Well, the school year has started, and while our school is awesome about not assigning too much homework (none yet, really), our days have still been busy with school, sports, Scouts, and being exhausted. We’ve still managed to fit in reading almost every day, but sometimes it really is only 10 minutes. The result of that is that the kids are reading a lot of different books right now-they each have their own series that they read on their own or that I read to them, and we have a couple of books that I’ve been reading to both of them. (Even though they each listen to the other one’s book as well.) I’m passing on the habit of reading multiple books at once, and I think I’m ok with it! Let me know what you’ve been reading with your kids this week!
My 6-year-old still loves the Treehouse books, and we are on the third in the series. There are now 39 stories, and Terry and Andy have to deal with an out of control once-upon-a-time machine, an un-inventor, and re-creating their treehouse (and the entire world) from scratch. These books are ridiculous in the best way possible, and this one is no exception. My 6-year-old can’t wait to read about what happens to Andy and Terry next every night (my 8-year-old loves them too), and this is definitely “his” series. Not surprisingly, The Cat on the Mat is Flat is also a big hit with him. It just so happens to be written and illustrated by the same author and illustrator of the Treehouse books. Andy Griffiths and Terry Denton make a great pair, and if I didn’t know that they met as adults, I would assume they’ve been friends since childhood. Their books are dreams come true for kids who love being silly and wild, and they are wonderful examples of how it’s ok to be creative to the point of absurdity. The Cat on the Mat is Flat is excellent for beginning and emerging readers-the text is simple enough to read, but there are some challenging words and it is, of course, a wacky good time.
Y’all, we are up to our eyeballs in Harry Potter over here, and I’m ok with that! My 8-year-old is reading the fourth book at home (usually with me), but he checked out the second book at school (even though we own 2 copies) so that he can re-read it in his free time. We are also listening to the second book in the car (Jim Dale is an incredible narrator), and you can guess what I’ll be ordering for his Halloween costume. The one caveat I have here is that we might take a break after the fourth book, depending on my son handles it. This one is really where the books take a darker turn, and I’m not sure how well he would comprehend the last 3 in the series. However, it’s taking us quite awhile to get through The Goblet of Fire, so it might not be an issue at all.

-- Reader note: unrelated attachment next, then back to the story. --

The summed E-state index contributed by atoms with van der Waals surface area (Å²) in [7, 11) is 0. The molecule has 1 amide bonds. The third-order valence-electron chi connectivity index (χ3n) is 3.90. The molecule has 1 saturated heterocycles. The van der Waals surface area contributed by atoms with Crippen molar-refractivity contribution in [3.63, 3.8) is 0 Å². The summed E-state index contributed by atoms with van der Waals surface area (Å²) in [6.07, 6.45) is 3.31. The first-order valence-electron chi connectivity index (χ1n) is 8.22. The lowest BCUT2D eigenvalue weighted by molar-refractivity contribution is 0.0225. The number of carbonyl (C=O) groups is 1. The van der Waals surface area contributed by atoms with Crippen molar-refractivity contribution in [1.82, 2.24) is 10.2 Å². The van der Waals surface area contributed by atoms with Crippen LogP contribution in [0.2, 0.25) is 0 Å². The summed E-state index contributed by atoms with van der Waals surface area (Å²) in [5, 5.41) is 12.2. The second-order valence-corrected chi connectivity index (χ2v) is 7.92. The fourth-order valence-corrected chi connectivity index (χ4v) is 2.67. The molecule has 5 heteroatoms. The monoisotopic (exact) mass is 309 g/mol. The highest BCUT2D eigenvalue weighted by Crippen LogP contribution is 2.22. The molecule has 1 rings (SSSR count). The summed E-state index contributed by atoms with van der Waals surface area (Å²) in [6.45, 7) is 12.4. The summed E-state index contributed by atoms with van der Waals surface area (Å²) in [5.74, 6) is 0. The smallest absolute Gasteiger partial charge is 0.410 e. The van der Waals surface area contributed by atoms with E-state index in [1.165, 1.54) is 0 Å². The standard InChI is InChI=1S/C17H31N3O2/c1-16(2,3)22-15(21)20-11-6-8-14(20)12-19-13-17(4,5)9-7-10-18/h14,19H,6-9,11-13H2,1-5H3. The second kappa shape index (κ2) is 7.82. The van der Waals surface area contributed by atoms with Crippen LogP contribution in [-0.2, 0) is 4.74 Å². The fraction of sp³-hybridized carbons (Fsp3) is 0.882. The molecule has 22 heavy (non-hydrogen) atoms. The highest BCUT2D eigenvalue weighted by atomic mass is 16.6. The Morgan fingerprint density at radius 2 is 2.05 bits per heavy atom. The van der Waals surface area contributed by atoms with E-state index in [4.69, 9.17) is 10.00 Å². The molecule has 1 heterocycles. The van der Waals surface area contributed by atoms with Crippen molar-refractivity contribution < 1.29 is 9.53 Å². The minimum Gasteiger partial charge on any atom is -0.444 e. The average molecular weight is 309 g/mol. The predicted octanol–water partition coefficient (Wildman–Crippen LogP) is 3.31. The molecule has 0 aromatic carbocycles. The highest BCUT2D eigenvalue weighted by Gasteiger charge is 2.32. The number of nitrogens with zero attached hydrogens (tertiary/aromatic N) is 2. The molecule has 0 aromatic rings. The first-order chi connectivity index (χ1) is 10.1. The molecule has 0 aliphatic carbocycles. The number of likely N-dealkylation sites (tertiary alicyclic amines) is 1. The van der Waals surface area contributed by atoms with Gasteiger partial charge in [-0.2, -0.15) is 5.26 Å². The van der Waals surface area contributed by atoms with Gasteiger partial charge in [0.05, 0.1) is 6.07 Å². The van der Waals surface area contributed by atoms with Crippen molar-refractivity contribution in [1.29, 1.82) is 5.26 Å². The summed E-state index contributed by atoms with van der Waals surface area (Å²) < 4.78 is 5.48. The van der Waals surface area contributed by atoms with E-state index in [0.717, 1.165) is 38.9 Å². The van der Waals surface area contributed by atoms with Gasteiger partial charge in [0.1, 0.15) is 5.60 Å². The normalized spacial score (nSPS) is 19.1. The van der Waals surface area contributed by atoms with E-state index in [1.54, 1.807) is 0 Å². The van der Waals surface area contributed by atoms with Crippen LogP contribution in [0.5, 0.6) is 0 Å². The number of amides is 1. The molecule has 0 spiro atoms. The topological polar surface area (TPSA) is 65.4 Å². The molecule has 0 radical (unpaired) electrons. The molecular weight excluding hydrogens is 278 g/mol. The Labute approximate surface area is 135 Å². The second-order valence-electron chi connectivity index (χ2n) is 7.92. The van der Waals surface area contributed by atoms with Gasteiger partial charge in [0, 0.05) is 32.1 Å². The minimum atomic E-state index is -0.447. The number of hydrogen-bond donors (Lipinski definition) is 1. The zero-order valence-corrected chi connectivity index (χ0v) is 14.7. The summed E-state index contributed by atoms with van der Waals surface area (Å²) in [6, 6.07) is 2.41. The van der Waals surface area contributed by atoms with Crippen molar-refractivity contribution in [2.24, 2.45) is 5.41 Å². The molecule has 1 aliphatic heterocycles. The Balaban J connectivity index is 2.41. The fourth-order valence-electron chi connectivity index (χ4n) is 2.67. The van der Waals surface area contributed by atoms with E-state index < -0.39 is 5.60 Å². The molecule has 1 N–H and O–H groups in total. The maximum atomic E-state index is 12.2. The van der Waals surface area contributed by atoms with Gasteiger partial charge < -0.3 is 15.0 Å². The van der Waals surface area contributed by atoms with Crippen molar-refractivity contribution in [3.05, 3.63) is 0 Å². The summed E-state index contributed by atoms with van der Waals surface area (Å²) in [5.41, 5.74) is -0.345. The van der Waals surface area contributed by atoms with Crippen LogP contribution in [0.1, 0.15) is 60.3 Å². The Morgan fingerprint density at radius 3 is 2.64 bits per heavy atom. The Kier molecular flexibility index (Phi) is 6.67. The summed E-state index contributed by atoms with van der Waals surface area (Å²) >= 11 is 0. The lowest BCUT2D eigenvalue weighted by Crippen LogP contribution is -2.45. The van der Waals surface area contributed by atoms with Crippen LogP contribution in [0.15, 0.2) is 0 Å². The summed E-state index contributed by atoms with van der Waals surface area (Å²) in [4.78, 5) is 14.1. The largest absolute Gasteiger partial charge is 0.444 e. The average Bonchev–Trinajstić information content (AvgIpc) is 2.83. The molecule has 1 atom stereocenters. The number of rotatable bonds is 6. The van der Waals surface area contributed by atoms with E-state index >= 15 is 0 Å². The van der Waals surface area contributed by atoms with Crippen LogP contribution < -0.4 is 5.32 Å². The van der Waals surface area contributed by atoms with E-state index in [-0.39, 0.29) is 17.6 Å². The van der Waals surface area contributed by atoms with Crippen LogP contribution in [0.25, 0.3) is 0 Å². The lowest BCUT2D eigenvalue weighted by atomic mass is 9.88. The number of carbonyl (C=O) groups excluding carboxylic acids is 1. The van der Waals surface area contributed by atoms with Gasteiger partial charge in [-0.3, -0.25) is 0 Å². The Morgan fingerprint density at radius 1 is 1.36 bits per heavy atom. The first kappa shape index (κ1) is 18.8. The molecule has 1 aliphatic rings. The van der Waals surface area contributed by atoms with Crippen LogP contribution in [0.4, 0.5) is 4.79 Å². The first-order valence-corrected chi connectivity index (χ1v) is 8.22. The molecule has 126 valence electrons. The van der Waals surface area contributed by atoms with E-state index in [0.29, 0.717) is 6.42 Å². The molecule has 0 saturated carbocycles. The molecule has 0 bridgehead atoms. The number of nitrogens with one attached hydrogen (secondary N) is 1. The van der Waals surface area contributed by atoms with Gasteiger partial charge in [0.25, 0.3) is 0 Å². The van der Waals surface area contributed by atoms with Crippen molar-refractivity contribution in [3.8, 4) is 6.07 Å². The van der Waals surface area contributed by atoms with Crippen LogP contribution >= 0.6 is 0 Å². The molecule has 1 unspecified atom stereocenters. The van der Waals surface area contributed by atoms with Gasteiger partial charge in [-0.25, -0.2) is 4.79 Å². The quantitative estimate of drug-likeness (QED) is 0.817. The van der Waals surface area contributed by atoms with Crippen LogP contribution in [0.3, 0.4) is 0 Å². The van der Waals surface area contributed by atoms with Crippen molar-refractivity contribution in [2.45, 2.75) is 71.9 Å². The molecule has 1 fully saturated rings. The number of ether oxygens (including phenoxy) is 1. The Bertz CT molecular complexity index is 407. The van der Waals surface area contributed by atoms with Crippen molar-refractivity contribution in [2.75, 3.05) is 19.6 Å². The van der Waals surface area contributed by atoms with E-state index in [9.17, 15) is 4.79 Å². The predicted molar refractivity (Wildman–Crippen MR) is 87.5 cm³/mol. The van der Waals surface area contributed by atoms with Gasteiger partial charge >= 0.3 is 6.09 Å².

I won a copy of the Benji book from a PR company through Shelf Awareness, and it is such a cute book! It’s about a little boy named Benji who plants a squash seed and waits . . . and waits . . . and waits for it to grow. The illustrations are beautiful, and the story is very sweet, and shows how good it feels to grow something yourself. I would recommend this for younger kids.
This version of The Wizard of Oz is not my ideal. I grabbed it off of one of our bookcases one night because it was too late to read all of their regular books, but they were begging for something, anything, before they went to sleep. I can’t say no to books! The illustrations are nice, but this is a condensed version of the book. I think it’s actually going to work out well for us, because we’ll be able to finish it fairly quickly, but if they like this version (and so far they do) you can bet I’ll be reading the REAL version to them soon after. If you want a sort of entry-level version of Oz, or you have a younger reader who is interested in the story but not ready for a long book, this would be a perfect start.